Bishop Richard Malone, who serves as the apostolic administrator for Maine’s Roman Catholic Diocese, has given his approval for the 98-year-old church to be torn down if a sale cannot be completed in a timely fashion, according to a diocese spokesman.

All that remains is a final decision by the Rev. Robert Lariviere to sell or raze. The priest, who took over the parish in June, has yet to make that decision.

“We will see what happens,” Lariviere said.

A last Mass has been scheduled for Aug. 29 at 5:30 p.m.

For many families, it will mark an era’s end.

Remembering the heyday

Linda Bartlett recently stood a few feet from the pew where her family always sat — four rows back from the middle aisle — and imagined it might all be gone.

“You don’t think it’s ever going to happen to your church,” she said.

The 53-year-old director of the Immaculate Heart of Mary Parish grew up attending Mass here with her family and going to classes next door at St. Louis School.

“You went to school with the kids who came to church with their families,” she said. “Everybody knew everybody. This was a community.”

The church was created during a Catholic boom in Lewiston-Auburn. Lewiston already had St. Joseph’s, St. Patrick’s and St. Peter’s. St. Louis parish was created in 1902 and served the mostly French-Canadian neighborhood in New Auburn. Parishioners first gathered in the new church’s basement. Then, when they raised enough money, they set to work on the tall, two-spired upper church, designed by architect Timothy G. O’Connell. O’Connell designed St. Mary’s Church in Lewiston’s Little Canada neighborhood and would later design the Basilica of Sts. Peter and Paul in Lewiston.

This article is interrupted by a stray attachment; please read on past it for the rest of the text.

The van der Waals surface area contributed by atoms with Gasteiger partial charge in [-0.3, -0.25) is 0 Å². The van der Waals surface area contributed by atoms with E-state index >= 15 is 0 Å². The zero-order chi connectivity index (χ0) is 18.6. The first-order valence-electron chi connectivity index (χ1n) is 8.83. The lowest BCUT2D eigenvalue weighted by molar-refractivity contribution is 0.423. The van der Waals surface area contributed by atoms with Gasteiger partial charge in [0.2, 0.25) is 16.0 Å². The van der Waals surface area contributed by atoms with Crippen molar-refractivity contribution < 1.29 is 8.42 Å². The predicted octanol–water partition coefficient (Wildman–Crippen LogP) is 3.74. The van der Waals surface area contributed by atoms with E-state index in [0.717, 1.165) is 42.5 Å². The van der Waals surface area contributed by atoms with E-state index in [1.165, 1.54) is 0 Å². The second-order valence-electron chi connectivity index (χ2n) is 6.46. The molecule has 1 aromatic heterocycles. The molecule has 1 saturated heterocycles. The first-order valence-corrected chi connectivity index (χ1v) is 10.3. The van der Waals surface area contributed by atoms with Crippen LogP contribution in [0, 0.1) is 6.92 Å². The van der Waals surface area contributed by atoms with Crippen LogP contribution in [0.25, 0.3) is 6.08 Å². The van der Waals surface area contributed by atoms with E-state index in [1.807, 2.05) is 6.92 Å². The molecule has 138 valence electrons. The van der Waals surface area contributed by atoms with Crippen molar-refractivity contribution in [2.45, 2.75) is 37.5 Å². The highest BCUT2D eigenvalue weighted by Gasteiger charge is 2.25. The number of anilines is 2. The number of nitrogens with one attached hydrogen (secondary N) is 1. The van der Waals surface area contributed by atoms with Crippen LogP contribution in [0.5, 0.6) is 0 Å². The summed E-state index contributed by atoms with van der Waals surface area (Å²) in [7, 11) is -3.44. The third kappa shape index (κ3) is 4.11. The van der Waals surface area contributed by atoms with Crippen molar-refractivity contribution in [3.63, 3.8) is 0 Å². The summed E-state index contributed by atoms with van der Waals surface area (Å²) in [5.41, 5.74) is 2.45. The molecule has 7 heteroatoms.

Workers placed St. Louis’ cornerstone in May 1915.

As much as the new church changed the look of the neighborhood, rising above the houses, shops and tenements, it became the focal point for community activity.

At its peak, the church and its school served between 1,000 and 1,200 families, said Gerard Dennison, who grew up nearby. The adjacent St. Louis School, which burned in a catastrophic 1933 fire but was rebuilt the following year, had 500 students.